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A Hot Gospeller in a Cool Climate:
Aimee Semple McPherson in Britain through the lens of the British Press
Neil Hudson


The relationship between American revivalists and British Pentecostalism has been a rich and varied one in the twentieth century.  Ranging from child prodigies (e.g. Little David[i]) to evangelists who painted whilst preaching (e.g. Willard Cantelon[ii]) to regular evangelistic preachers (e.g. A.C. Valdez[iii]) to mystical prophets (e.g. William Branham[iv]), they all had their moments of public acclaim in Britain and left their mark on the development of British Pentecostalism.  Apart from the press releases prepared by the church groups receiving these individuals, few were the subject of sustained media interest.  Even in more recent days, the extreme actions of individuals such as Jim and Tammy Baker or Jimmy Swaggert, although headline news for a while, soon passed into an archive of forgetfulness.  However, during the 1920s-30s, there was one notable exception to this general rule of invisibility.  She was Aimee Semple McPherson.  This article examines the developing reactions of the secular British press to her ministry, in particular, her ministry in Britain itself.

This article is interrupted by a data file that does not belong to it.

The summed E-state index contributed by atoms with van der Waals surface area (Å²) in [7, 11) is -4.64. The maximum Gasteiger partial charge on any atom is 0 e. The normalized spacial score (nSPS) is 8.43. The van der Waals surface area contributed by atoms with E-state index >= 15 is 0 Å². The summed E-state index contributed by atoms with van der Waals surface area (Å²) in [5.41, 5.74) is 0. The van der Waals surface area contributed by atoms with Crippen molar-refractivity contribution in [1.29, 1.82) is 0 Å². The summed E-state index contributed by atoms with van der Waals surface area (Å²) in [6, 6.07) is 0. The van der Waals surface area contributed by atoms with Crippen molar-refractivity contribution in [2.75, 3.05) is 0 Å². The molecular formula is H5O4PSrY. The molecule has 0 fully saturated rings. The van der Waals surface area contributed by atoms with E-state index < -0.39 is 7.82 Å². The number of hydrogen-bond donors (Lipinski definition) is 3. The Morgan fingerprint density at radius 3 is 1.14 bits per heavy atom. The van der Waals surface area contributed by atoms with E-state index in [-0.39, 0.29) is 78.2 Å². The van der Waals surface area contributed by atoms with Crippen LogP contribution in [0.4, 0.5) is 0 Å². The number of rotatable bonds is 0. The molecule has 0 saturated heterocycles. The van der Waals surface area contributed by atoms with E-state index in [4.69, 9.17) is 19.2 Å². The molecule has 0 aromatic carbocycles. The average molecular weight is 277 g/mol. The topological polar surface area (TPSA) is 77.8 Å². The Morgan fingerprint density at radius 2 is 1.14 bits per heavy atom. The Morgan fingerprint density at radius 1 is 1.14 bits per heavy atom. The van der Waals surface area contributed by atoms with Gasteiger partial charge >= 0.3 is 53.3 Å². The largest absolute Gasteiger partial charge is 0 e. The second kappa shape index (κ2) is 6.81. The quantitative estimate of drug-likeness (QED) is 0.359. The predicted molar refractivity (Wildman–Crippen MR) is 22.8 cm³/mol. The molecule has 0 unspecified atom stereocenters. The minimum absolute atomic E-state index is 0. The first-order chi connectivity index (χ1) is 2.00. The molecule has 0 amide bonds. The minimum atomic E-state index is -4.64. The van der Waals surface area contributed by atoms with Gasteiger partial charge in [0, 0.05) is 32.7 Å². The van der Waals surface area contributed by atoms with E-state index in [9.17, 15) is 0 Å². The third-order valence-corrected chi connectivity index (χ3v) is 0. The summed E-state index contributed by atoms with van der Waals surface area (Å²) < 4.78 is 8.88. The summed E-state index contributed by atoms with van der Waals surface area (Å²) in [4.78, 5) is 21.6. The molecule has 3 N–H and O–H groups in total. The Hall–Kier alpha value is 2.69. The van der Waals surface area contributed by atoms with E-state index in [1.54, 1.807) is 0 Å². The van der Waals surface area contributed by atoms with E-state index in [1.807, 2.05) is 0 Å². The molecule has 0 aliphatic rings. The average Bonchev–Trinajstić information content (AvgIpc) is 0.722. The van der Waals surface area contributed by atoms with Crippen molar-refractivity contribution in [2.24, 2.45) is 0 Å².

1.  Viewed from afar

Although McPherson visited Britain in 1926, this visit was not commented upon extensively in the secular press.  The significance of her visit was more internal to British Pentecostalism.  Her meetings at the Royal Albert Hall, London, were a development in terms of the size of venue that Pentecostals might attempt to fill.  George Jeffreys, the revivalist founder and leader of the Elim Pentecostal Church in Britain, seems to have been hugely affected by McPherson.  Initially, after his visit to Angelus Temple in 1924, he returned to his own nascent denomination and adopted the Foursquare motif for his own churches and in 1926 he also hired the Royal Albert Hall for the first time, the prelude to him filling even larger halls around Britain.[v]